New Zealand WW1 British War Medal 76261 Rflm J. H. S. McWhirter N.Z.E.F - 40th Reio on the RMS Tahiti - NZRB - UK Only
A single, full size, Silver, British War medal to 76261 Rifleman James Hugh Smith McWhirter of the New Zealand Expeditionary Force.
His details are correctly impressed to the rim of his BWM.
James was a Shepard prior to his WW1 0service, for a Mr Stevens, at Oporae. He lists his sister-in-law, as next of kin in Waipakiti, Dannevirke. James was born in Kirkcudbright, Scotland.
He attested on the 14th of May 1917, but didn't start his service until the 12th of Feb 1918, when he joined D Coy, C1 (so was unfit for Reinforcment training, according to the Army, and joined a separate Camp, which trained and usually fed men to a Army weight and standard - but James had a right flat foot, left was normal). He was then transferred to the 40th Reio on the 21st of April 1918, but was them moved to D Coy, 39th, only to be moved to E Coy, 40th NZ Rifle Brigade Reio draft on the 17th of June 1918.
James arrived in London on the 9th of Sept, 1918 after enduring what some described as "The Ship of Death" and joined a composite Battalion at Larkhill Camp in the UK.
The RMS Tahiti left New Zealand on 10 July 1918 with 1,117 troops onboard and 100 crew members, bound for England. It was the first exposure of the influenza strain on New Zealanders. The Tahiti was exposed to the flu when it called at Sierra Leone. The first soldiers suffering from Spanish influenza began reporting to the hospital on Tahiti on 26 August, the day that she left Freetown. By the time she arrived at Devonport on 10 September 68 men had died and a further nine died afterwards, an overall mortality rate of 68.9 persons per 1,000 population. It is estimated that more than 1,000 of those on board had been infected with the disease. A later enquiry found that mortality was worst in those over 40 years and that those over 25 had a higher mortality than those under 25. Mortality was also higher in those sleeping in bunk beds rather than in hammocks. The conclusion of the enquiry was that overcrowding and poor ventilation had contributed to the exceptionally high infection rate and death toll. It was one of the worst outbreaks worldwide for the 1918/19 pandemic in terms of both morbidity and mortality.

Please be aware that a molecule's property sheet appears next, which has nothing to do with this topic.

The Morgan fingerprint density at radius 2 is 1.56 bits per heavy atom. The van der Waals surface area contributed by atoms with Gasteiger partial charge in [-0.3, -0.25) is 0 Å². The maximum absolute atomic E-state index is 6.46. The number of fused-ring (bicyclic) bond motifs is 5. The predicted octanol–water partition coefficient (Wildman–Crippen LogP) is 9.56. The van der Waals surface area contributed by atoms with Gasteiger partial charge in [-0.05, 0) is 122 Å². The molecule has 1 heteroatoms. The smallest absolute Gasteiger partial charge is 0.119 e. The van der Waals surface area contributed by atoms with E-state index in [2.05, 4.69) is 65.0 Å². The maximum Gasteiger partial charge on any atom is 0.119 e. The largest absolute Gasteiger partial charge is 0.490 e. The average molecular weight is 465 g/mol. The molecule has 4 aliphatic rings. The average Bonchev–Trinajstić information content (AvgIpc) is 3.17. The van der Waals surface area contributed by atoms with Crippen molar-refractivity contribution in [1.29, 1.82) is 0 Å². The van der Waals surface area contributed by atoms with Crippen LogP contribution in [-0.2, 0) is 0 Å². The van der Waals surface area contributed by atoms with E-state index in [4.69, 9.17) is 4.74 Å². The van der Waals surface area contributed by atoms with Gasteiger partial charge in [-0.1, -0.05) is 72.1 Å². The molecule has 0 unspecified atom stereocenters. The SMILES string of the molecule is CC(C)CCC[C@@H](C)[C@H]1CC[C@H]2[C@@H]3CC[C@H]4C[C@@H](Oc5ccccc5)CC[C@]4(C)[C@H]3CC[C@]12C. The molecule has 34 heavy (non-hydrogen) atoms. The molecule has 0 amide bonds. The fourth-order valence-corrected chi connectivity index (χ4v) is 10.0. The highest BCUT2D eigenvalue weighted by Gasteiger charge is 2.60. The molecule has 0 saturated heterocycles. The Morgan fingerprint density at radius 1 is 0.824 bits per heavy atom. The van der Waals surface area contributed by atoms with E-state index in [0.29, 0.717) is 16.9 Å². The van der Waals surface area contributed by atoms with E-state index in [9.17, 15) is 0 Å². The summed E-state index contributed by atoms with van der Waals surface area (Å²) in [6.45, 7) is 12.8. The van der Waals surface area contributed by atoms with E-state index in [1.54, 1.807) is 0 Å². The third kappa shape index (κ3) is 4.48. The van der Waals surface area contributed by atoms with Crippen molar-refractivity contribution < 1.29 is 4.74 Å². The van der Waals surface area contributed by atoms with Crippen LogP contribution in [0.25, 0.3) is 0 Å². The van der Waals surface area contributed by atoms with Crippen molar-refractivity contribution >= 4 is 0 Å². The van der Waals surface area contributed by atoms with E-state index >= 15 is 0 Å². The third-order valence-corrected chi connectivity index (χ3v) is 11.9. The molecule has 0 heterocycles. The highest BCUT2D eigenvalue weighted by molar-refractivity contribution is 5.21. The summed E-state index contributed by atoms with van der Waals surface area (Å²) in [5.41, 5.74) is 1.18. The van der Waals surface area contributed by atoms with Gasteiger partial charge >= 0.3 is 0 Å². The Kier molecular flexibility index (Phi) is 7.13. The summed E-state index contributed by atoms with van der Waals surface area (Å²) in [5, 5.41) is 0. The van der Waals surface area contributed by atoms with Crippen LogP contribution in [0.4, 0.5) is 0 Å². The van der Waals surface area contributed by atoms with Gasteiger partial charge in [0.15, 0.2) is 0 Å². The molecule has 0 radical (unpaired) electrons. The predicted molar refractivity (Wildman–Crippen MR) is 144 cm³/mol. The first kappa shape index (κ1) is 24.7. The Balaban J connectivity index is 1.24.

On the 4th of October 1918 he joined a Reserve Battalion of the NZ Rifle Brigade at Brockton Camp.
He was granted un-paid leave from the NZ Army, while in the UK from the 8th of March 1919 to the 3rd of May 1919. Possibly to visit relatives in Scotland.
He was discharged on the 17th of Sept 1919 from the NZ Army in New Zealand.
This is James sole entitlement, and his British War Medal is in good condition. It comes with length of ribbon attached.
His WW1 service file is here: